108. The main task of FAO in this connection would be the co-ordination of the Campaign efforts of governments and nongovernmental organizations to accelerate agricultural and economic development and social progress in the developing countries, to be supplemented by activities such as the supplying of up-to-date information and statistical data on the requirements, resources and facilities of the various countries, the establishment of pilot and demonstration projects, the preparation of long-term plans for the organic development of economies on a regional and national basis, the whole program to be carried out in close co-operation with interested members of the United Nations family.
109. Some delegations proposed that an analytical appraisal of the achievements of the Campaign should be prepared and circulated to all Campaign partners, on which the new and long-term plans for the continuation of the Campaign, either in its existing form or as part of FAO's regular work, could be based. It was felt that such a review could also help national committees in donor countries in raising funds necessary for FFHC action projects.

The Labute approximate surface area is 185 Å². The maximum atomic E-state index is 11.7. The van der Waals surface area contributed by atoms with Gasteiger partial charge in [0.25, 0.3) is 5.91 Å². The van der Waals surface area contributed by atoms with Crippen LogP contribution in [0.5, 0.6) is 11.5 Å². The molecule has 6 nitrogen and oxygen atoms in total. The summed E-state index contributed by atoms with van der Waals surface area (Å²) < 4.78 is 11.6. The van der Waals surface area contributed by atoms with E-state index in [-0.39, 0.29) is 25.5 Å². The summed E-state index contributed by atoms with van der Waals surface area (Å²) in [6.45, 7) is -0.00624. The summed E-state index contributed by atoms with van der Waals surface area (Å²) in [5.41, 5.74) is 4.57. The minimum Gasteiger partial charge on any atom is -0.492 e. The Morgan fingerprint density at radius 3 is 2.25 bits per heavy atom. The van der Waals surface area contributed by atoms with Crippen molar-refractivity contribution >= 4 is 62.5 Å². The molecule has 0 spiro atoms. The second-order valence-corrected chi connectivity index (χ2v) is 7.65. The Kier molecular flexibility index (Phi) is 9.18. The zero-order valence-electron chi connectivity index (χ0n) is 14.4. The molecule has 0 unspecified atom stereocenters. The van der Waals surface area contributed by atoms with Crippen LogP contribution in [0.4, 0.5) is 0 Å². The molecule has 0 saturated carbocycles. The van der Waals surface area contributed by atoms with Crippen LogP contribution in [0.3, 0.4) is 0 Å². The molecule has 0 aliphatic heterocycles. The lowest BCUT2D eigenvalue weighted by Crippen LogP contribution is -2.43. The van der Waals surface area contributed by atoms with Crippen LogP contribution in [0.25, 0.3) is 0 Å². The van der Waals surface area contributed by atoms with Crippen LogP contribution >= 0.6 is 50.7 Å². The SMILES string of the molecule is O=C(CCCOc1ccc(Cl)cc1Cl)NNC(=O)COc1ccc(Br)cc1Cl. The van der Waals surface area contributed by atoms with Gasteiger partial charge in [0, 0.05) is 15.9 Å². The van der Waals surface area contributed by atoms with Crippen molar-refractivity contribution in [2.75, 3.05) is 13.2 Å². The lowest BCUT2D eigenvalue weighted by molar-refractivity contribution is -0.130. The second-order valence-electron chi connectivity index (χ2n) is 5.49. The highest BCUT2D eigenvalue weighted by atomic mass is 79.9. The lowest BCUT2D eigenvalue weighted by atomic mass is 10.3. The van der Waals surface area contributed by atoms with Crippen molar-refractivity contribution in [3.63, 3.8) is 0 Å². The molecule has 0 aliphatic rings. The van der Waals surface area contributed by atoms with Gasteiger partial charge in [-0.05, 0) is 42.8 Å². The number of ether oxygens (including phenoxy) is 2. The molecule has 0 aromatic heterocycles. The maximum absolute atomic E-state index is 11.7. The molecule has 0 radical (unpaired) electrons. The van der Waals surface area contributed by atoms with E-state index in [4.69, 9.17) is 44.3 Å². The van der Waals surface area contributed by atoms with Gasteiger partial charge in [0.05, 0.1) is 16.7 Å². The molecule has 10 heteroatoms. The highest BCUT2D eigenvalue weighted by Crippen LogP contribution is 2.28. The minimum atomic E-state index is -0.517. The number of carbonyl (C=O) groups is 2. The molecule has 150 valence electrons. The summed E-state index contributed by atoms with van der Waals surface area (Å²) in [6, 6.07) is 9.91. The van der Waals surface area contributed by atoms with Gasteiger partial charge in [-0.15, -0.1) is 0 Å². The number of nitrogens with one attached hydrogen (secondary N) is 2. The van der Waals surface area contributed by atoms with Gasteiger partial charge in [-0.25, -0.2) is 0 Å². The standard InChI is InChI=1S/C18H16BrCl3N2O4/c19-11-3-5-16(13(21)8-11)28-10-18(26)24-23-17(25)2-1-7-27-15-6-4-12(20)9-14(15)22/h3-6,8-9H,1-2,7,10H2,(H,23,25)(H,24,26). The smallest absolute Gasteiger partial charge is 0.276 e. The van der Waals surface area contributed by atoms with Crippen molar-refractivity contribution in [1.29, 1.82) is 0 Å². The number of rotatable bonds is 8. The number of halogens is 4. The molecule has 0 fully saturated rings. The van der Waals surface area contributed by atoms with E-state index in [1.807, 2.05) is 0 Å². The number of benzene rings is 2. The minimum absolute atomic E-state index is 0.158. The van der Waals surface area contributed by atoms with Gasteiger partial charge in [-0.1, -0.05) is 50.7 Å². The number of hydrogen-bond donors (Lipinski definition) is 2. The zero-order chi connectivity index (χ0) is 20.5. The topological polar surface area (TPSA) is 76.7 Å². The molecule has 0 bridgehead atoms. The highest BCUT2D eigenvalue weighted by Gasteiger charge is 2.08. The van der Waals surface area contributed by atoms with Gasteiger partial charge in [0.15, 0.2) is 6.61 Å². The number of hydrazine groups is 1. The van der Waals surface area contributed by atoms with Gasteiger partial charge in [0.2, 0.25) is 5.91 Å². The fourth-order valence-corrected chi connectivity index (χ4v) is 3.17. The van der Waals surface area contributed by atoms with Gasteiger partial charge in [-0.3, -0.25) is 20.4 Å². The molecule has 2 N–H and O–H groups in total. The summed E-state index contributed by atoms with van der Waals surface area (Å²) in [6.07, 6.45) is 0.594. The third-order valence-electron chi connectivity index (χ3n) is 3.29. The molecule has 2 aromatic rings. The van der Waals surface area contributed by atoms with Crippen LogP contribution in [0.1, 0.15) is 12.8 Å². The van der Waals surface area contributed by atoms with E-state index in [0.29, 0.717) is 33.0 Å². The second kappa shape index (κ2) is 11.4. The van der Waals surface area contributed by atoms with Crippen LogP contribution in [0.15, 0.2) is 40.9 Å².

110. The delegations of many developing countries pointed out that the Campaign had just started to gain momentum in their countries as a result of the activities of recently established national committees and held that the Campaign had to be continued in its present form beyond 1965 in order to stimulate further public efforts and to win the active participation of the people at large. In their opinion termination of the Campaign would betray the hopes that had just been aroused and would scatter the resources just mobilized in support of it. These delegations also felt that it would be too late to take decision at the 1965 Conference Session as to whether or not the Campaign should be continued beyond 1965.
111. Several delegations of developed countries emphasized that their governments had arranged for fundraising programs to be concluded in 1965 as envisaged by the Tenth Session of the Conference. In view of the competition with similar concurrent actions for other desirable objectives it might be difficult to keep alive the interest of the public in the Campaign. Several delegations thought, moreover, that it would be premature for the Conference to decide at this Session that the Campaign should or should not continue beyond 1965 without a clearer indication of the form in which it might be continued in the light of experience gained in the remaining two years of the Campaign. Some others felt they were not in a position to support the continuation of the Campaign as such after 1965 and suggested that a more flexible approach should be followed whereby the future scope of the Campaign and the activities of national FFHC committees would be adapted to the prevailing conditions in the different countries.